Acetaminophen and codeine have been found to have no mutagenic potential using the Ames Salmonella-Microsomal Activation test, the Basc test on Drosophila germ cells, and the Micronucleus test on mouse bone marrow.


Teratogenic Effects

Pregnancy Category C

Codeine: A study in rats and rabbits reported no teratogenic effect of codeine administered during the period of organogenesis in doses ranging from 5 to 120 mg/kg. In the rat, doses at the 120 mg/kg level, in the toxic range for the adult animal, were associated with an increase in embryo resorption at the time of implantation. In another study a single 100 mg/kg dose of codeine administered to pregnant mice reportedly resulted in delayed ossification in the offspring.

There are no studies in humans, and the significance of these findings to humans, if any, is not known.

Studies in rodents have shown salicylates to be teratogenic when given in early gestation, and embryocidal when given in later gestation in doses considerably greater than usual therapeutic doses in humans. Studies in women who took aspirin during pregnancy have not demonstrated an increased incidence of congenital abnormalities in the offspring.

This combination product should be used during pregnancy only if the potential benefit justifies the potential risk to the fetus. Nonteratogenic Effects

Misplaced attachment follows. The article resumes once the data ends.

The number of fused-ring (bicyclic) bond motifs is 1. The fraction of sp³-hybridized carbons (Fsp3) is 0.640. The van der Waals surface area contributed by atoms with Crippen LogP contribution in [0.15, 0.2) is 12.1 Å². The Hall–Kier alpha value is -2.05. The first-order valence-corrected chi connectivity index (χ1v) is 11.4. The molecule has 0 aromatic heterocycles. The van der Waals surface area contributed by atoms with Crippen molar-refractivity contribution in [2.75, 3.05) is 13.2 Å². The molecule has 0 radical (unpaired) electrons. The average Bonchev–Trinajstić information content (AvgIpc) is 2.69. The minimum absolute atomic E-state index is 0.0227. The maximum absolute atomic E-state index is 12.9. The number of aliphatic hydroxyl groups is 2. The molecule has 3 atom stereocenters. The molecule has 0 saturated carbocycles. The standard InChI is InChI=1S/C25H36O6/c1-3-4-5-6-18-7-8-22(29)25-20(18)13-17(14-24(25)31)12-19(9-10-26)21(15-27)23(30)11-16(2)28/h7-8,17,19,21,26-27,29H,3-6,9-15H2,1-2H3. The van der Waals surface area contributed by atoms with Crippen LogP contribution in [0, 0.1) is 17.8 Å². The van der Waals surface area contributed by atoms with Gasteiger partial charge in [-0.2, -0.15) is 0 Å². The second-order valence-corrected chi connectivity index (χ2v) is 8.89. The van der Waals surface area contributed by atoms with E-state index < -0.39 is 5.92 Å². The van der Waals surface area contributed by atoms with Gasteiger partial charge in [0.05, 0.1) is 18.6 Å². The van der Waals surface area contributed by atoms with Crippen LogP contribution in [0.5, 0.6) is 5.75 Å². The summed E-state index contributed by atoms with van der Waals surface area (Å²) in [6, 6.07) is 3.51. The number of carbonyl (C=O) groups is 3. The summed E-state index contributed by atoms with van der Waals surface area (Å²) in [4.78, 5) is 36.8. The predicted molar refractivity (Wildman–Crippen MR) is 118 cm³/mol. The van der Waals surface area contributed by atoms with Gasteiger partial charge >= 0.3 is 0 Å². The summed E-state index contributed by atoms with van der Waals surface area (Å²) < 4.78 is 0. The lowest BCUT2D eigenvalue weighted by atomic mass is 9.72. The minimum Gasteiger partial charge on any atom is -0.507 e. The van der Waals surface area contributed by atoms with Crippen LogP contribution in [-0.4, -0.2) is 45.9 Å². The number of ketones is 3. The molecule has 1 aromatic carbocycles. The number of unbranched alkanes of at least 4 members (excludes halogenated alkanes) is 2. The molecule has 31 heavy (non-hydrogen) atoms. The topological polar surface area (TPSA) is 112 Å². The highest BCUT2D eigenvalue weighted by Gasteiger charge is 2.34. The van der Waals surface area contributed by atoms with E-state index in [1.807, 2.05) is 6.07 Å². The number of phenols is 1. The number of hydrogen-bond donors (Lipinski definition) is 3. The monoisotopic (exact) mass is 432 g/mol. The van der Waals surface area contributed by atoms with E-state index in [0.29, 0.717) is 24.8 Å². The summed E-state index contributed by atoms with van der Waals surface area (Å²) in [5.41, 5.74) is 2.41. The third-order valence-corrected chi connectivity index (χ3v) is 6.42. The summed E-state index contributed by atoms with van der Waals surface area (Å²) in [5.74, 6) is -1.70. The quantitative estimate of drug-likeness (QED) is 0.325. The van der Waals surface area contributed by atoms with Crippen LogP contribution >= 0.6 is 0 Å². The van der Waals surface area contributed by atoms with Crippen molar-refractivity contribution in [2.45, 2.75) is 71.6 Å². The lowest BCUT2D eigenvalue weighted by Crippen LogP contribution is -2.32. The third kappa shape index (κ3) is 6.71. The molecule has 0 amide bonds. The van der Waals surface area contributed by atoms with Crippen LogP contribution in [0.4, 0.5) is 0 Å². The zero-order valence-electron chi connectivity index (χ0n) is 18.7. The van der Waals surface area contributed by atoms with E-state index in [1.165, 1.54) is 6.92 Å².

Dependence has been reported in newborns whose mothers took opiates regularly during pregnancy. Withdrawal signs include irritability, excessive crying, tremors, hyperreflexia, fever, vomiting, and diarrhea. These signs usually appear during the first few days of life.

Labor and Delivery

Narcotic analgesics cross the placental barrier. The closer to delivery and the larger the dose used, the greater the possibility of respiratory depression in the newborn. Narcotic analgesics should be avoided during labor if delivery of a premature infant is anticipated. If the mother has received narcotic analgesics during labor, newborn infants should be observed closely for signs of respiratory depression. Resuscitation may be required (see  OVERDOSAGE ). The effect of codeine, it any, on the later growth, development, and functional maturation of the child is unknown.

Ingestion of aspirin near term or prior to delivery may prolong delivery or lead to bleeding in mother, fetus or neonate.

Nursing Mothers

Some studies, but not others, have reported detectable amounts of codeine in breast milk. The levels are probably not clinically significant after usual therapeutic dosage. The possibility of clinically important amounts being excreted in breast milk in individuals abusing codeine should be considered.

Aspirin is excreted in human milk in moderate amounts and can produce a bleeding tendency in nursing infants. Because of the potential for serious adverse reactions in nursing infants, a decision should be made whether to discontinue nursing or the drug, taking into account the importance of the drug to the mother.

Adverse Reactions